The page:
Nobody just rebels on their own. If you see somebody who looks like they are rebelling all on their own, think again.

    Of course, now, if non-aligned non-corrupted people were really smart, they would take the funding and the provided bricks and brickbats and turn them against the funders. But that’s one hard road to hoe and you got to be ironic as all get out to see it through.

  5. I wonder just precisely who Rall wants rebelling. I have a feeling at least half of the possible candidates he wouldn’t approve of so much, Jefferson notwithstanding.

    • Agree: Bro43rd
  6. BuelahMan says:

    The ignorant Yankee moron writes:

    a conflict fought mainly over slavery

    They simply cannot help themselves.

    • Agree: Bro43rd, Biff
  7. Ahh, Switzerland and Nazi-Despotic-Drug Running-Big Financing drug money.

    The pussies taking selfies and running around with flares, Jan. 6?

    Right. Now, me being a defender of free speech, when I burned the Texas flag and USA flag, in a peaceful demonstration, a while back, oh boy. Cops pulled guns on us, Texass trash started throwing punches, and the end result was going to trial facing 20 years for a laundry list of offenses. If I had done that on the steps of the capital of Texass? Death by cop.

    So, these wimps, these fools, they attack cops, break into the capitol, and what time served? They are typical Yankee and Confederate trash.

    You have wimps led by Trump LLC, one of the most openly wimpy and limp wristed ma’ma’s boy to ride into office. Led by him, or the Fox multimillionaires, again, wimps. O’Reilly, Hannity, et al. Tucker?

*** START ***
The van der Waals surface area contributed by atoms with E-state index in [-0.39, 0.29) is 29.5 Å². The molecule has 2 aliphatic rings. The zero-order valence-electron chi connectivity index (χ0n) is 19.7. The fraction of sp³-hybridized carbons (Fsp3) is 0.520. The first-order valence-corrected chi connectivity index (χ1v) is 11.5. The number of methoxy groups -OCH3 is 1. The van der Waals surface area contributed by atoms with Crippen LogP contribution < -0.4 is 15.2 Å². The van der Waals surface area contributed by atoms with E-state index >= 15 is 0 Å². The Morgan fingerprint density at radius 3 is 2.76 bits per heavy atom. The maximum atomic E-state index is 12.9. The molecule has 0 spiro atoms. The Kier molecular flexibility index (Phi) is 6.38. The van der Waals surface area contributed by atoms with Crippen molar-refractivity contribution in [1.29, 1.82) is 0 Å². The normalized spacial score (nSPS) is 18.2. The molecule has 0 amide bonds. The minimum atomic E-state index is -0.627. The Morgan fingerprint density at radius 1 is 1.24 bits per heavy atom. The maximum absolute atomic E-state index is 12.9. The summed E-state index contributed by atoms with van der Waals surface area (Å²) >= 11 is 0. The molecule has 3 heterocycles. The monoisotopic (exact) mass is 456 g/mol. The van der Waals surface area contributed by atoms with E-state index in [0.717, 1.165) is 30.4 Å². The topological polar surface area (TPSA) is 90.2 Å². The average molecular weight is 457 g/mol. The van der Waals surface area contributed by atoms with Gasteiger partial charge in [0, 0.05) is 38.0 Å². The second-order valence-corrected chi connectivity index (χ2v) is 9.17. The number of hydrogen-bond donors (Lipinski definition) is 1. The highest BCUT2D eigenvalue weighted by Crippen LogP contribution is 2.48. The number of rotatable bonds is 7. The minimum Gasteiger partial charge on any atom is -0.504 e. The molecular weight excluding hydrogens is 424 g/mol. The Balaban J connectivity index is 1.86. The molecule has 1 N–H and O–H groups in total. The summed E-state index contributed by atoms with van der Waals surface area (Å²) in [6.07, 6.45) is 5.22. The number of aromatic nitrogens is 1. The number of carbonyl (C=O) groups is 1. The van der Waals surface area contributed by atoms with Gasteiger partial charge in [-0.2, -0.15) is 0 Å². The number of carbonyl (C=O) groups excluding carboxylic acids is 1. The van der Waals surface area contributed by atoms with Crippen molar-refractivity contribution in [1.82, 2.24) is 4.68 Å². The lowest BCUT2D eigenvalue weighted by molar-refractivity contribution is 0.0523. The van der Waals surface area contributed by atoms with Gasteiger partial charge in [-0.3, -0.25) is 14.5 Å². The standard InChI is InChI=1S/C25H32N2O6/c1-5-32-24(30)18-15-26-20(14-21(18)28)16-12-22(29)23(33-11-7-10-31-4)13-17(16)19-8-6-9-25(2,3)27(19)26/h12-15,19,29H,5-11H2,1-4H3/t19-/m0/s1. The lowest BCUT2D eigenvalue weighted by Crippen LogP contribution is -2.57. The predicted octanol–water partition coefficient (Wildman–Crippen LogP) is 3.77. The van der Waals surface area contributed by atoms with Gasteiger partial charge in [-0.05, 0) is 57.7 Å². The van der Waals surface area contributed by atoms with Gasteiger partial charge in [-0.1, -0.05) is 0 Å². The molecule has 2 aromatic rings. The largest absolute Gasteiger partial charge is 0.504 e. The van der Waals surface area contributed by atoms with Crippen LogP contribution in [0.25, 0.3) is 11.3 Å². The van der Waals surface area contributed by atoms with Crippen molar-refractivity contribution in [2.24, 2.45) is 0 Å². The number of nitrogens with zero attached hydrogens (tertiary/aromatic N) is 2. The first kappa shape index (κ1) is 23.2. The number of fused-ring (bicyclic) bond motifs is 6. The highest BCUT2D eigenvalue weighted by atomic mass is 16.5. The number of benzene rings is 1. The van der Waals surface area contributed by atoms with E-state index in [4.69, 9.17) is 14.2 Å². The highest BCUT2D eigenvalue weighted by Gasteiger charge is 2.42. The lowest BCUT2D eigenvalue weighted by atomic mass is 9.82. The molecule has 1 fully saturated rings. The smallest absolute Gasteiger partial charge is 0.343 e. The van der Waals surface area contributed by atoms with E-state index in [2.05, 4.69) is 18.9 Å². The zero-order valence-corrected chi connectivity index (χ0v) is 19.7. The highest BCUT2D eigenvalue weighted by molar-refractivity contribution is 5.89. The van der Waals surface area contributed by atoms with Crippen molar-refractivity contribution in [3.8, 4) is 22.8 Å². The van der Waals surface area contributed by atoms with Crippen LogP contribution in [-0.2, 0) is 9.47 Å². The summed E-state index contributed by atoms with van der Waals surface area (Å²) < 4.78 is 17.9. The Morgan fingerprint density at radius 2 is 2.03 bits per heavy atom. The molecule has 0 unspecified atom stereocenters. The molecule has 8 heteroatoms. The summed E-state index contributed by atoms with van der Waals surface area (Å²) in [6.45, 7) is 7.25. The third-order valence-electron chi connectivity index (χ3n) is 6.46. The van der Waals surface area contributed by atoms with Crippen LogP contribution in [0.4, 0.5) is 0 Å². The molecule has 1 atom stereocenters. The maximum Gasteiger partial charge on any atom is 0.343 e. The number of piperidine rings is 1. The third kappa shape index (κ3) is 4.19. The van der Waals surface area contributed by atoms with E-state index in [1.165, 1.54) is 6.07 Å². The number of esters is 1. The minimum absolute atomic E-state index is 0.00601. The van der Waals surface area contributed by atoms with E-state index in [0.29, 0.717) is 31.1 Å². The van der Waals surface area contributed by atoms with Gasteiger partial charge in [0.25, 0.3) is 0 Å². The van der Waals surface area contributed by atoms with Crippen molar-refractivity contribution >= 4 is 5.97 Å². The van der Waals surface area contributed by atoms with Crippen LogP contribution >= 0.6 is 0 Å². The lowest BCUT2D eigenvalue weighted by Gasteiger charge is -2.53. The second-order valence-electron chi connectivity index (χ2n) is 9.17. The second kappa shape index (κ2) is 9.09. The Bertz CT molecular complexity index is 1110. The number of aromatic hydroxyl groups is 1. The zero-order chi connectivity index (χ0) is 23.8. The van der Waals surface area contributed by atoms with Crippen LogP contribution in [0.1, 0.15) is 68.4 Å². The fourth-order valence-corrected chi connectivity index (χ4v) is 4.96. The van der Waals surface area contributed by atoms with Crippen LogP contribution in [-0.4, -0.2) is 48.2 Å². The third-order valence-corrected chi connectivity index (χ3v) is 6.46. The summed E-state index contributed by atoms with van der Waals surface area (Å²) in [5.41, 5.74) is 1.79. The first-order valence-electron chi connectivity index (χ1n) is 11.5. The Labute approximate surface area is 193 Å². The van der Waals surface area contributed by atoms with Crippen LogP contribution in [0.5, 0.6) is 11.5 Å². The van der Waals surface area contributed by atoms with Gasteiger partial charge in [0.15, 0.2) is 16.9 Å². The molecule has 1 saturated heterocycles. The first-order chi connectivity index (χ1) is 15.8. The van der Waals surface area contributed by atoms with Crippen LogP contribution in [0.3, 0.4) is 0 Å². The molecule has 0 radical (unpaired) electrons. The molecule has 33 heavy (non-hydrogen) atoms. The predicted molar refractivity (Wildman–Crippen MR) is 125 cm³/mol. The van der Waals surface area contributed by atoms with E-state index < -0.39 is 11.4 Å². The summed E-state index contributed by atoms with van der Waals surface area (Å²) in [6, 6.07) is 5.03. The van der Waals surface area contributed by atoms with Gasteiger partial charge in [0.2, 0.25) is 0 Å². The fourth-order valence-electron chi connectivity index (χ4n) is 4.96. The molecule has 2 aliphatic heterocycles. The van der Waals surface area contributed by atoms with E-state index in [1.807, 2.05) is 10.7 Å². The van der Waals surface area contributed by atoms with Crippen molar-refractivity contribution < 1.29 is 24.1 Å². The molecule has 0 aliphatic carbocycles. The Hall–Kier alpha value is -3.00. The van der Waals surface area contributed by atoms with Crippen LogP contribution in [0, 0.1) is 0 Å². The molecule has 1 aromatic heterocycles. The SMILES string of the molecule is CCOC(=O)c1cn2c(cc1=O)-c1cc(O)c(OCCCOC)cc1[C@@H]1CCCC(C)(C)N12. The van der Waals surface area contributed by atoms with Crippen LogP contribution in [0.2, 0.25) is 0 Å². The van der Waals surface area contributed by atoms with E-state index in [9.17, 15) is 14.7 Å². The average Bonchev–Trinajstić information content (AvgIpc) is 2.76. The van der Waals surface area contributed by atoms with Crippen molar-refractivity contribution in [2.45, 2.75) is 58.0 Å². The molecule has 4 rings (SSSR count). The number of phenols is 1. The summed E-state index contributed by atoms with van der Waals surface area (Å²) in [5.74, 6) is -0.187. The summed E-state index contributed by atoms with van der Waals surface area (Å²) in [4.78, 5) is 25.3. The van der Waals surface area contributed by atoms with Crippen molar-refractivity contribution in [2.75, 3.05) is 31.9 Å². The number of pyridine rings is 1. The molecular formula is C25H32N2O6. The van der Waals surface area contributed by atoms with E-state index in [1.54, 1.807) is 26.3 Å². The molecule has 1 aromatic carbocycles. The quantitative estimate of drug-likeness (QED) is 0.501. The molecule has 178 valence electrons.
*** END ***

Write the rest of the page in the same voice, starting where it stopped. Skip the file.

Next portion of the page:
These are again great examples of Armani suited ma’ma’s boys.

    Switzerland a peaceful country? No, banking and financial and blockade coups aren’t violent.

    • Replies: @Chris Mallory
  8. SafeNow says:

    The new official number of Civil War dead is 750,00o. Prof. Hacker, a demographic historian, using new digitized recordkeeping never before available, figured this out.

    https://www.nytimes.com/2012/04/03/science/civil-war-toll-up-by-20-percent-in-new-estimate.html

    Anyway, good article. I am a believer in “ The indigenous American Berserk,” a term Philip Roth coined in American Pastoral. It’s lying about like a loaded weapon, just below a surface veneer of respectability, ready to fire at a time.

  9. @PabloSharkman

    when I burned the Texas flag and USA flag

    Did everyone stand at attention and clap?

    I’ll take “Things that never happened.” for \$300, Alex.

  10. The most interesting thing about Shays’ Rebellion, other than the fortunate snowstorm that blew in before the factions could begin slaughtering one another, was the proclamation by Mass. Governor Bowdoin for its suppression. In it he eerily echoed King George’s proclamation of just eleven years earlier against the American uprising, even using the identical arrogant regal language to condemn “the late unnatural rebellion against (us).” It’s also interesting that more men rallied against Shays than for him. The state militia was augmented by a private mercenary force, bought by 125 wealthy merchants to fight the rebels. Divide and conquer is also nothing new. There are always amoral thugs willing to rent out to rich men for the pleasure of making their fellowmen bleed.

    In a letter dated October 31, 1786 (addressed, ironically, to Robert E. Lee’s father) George Washington rejected efforts to mediate peacefully with Shays’ veterans, “You talk, my good sir, of employing influence to appease the present tumults in Massachusetts. I know not where that influence is to be found, or, if attainable, that it would be a proper remedy for the disorders. Influence is not government.” When he was President seven years later, the “father of his country” would, as authorized by the Second Amendment, assemble an intimidating, massive federal militia of 15,000 men to crush the Pennsylvania tax protest known as the Whiskey Rebellion.